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Confusing slope question

by SecretSnow
Tags: confusing, slope
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SecretSnow
#1
Dec13-12, 05:05 AM
P: 66
Hi guys, I'm very confused by a slope question...I've read that for a person with mass m on an inclined frictionless slope, it's normal force perpendicular to the surface is always equal to the y-component of the weight. Why? I'm always thinking that since the person slides down, he can also be accelerating downwards which means there's a net resultant y-component force? Or is that impossible because at any point the net y force should be zero? Why then? Is that an assumption that the person never accelerate downwards? Thanks!!
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#2
Dec13-12, 05:40 AM
P: 123
I think there is confusion about the coordinates system. Since something perpendicular to the surface, is on the y-axis direction, then the coordinates system x,y is the one that x-axis is parallel to the slope and y-axis perpendicular to it. I think that you considered that the coordinates system is the one where the y-axis is in the direction of gravity field, but this is not the case. Anyway, it doesn't matter what coordinates system you use in order to analyze the problem; actually there is no need to set a coordinates system. Just draw all the forces acting on the body, considering that the gravity force component that is perpendicular to the slope, is equal to the normal force. This should happen in order to remain always on the slope because if the perpendicular forces didn't cancel each other, then there would be perpendicular displacement.
SecretSnow
#3
Dec13-12, 07:00 AM
P: 66
Actually, is going down the slope (a displacement in y-distance) relevant to the question? Meaning if there's no y-velocity or force how can it travel in the y axis direction?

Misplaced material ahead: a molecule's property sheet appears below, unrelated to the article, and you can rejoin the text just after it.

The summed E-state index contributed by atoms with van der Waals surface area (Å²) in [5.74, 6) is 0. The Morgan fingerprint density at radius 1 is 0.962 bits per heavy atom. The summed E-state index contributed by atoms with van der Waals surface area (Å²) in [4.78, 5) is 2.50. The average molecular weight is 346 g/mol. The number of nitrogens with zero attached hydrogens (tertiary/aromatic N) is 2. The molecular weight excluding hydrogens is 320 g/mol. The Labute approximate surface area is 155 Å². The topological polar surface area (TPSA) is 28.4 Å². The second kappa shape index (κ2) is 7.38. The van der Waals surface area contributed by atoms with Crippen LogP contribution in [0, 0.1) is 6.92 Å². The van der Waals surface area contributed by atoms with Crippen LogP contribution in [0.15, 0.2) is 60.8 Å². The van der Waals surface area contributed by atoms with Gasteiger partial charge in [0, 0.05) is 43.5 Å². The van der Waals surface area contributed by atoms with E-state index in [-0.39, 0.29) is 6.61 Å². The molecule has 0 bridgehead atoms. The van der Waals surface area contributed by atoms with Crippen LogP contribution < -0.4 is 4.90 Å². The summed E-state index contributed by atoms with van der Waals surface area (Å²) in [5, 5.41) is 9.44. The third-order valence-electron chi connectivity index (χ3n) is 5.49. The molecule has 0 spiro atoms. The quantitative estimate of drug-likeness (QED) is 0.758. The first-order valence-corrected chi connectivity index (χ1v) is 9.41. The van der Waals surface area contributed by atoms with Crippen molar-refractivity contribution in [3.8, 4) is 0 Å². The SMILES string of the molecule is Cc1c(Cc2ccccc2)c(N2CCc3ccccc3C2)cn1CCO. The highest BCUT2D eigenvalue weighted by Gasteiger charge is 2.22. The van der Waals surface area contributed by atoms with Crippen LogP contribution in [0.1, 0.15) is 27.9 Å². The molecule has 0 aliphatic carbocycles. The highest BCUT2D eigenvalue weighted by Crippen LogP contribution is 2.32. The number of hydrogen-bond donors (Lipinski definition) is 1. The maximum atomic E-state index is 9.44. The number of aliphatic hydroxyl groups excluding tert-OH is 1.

haruspex
#4
Dec13-12, 05:03 PM
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Confusing slope question

Quote Quote by SecretSnow View Post
Actually, is going down the slope (a displacement in y-distance) relevant to the question? Meaning if there's no y-velocity or force how can it travel in the y axis direction?
You're defining the y-axis as parallel to the slope? If so, the normal force is along the x-axis, and will be the x-component of g. If not, please clarify your axes.
SecretSnow
#5
Dec14-12, 08:09 AM
P: 66
I took my axes with x parallel to the slope surface. Even if I took the x to be entirely horizontal and a vertical y axis, the ball will still be descending in y right? Thanks!!
haruspex
#6
Dec14-12, 02:28 PM
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Quote Quote by SecretSnow View Post
I took my axes with x parallel to the slope surface.
Then I'll interpret your OP in that light:
since the person slides down, he can also be accelerating downwards which means there's a net resultant y-component force?
Your y direction is normal to the surface. Since the person neither leaps off the surface nor sinks into it, there's no movement in the y direction, so no acceleration in that direction either.
SecretSnow
#7
Dec15-12, 07:44 AM
P: 66
Quote Quote by haruspex View Post
Then I'll interpret your OP in that light:

Your y direction is normal to the surface. Since the person neither leaps off the surface nor sinks into it, there's no movement in the y direction, so no acceleration in that direction either.
Oh I got it already!!! There is no y gain or decrease cuz the x axis is parallel to the slope!! Thanks a ton bro!!!


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